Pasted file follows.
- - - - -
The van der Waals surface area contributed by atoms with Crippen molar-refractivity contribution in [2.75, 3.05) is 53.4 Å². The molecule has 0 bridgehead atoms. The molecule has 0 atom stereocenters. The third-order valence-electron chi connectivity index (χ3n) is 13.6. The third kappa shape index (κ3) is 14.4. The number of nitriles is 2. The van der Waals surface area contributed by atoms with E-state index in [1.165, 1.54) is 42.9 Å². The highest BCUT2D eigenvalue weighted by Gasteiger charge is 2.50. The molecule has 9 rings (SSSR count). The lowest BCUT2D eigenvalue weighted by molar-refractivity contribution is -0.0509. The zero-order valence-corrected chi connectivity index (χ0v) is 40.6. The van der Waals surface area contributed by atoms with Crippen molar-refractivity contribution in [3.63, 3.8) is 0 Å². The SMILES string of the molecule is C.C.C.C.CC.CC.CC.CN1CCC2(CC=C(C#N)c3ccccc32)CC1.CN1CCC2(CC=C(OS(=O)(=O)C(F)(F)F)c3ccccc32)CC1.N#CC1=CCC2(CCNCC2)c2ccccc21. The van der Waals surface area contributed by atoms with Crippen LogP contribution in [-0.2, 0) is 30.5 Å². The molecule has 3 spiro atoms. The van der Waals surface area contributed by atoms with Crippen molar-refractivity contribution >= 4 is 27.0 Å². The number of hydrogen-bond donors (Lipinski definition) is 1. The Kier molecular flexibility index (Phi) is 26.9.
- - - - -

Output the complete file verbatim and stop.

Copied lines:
The van der Waals surface area contributed by atoms with Crippen molar-refractivity contribution in [2.75, 3.05) is 53.4 Å². The molecule has 0 bridgehead atoms. The molecule has 0 atom stereocenters. The third-order valence-electron chi connectivity index (χ3n) is 13.6. The third kappa shape index (κ3) is 14.4. The number of nitriles is 2. The van der Waals surface area contributed by atoms with E-state index in [1.165, 1.54) is 42.9 Å². The highest BCUT2D eigenvalue weighted by Gasteiger charge is 2.50. The molecule has 9 rings (SSSR count). The lowest BCUT2D eigenvalue weighted by molar-refractivity contribution is -0.0509. The zero-order valence-corrected chi connectivity index (χ0v) is 40.6. The van der Waals surface area contributed by atoms with Crippen molar-refractivity contribution in [3.63, 3.8) is 0 Å². The SMILES string of the molecule is C.C.C.C.CC.CC.CC.CN1CCC2(CC=C(C#N)c3ccccc32)CC1.CN1CCC2(CC=C(OS(=O)(=O)C(F)(F)F)c3ccccc32)CC1.N#CC1=CCC2(CCNCC2)c2ccccc21. The van der Waals surface area contributed by atoms with Crippen LogP contribution in [-0.2, 0) is 30.5 Å². The molecule has 3 spiro atoms. The van der Waals surface area contributed by atoms with Crippen molar-refractivity contribution >= 4 is 27.0 Å². The number of hydrogen-bond donors (Lipinski definition) is 1. The Kier molecular flexibility index (Phi) is 26.9.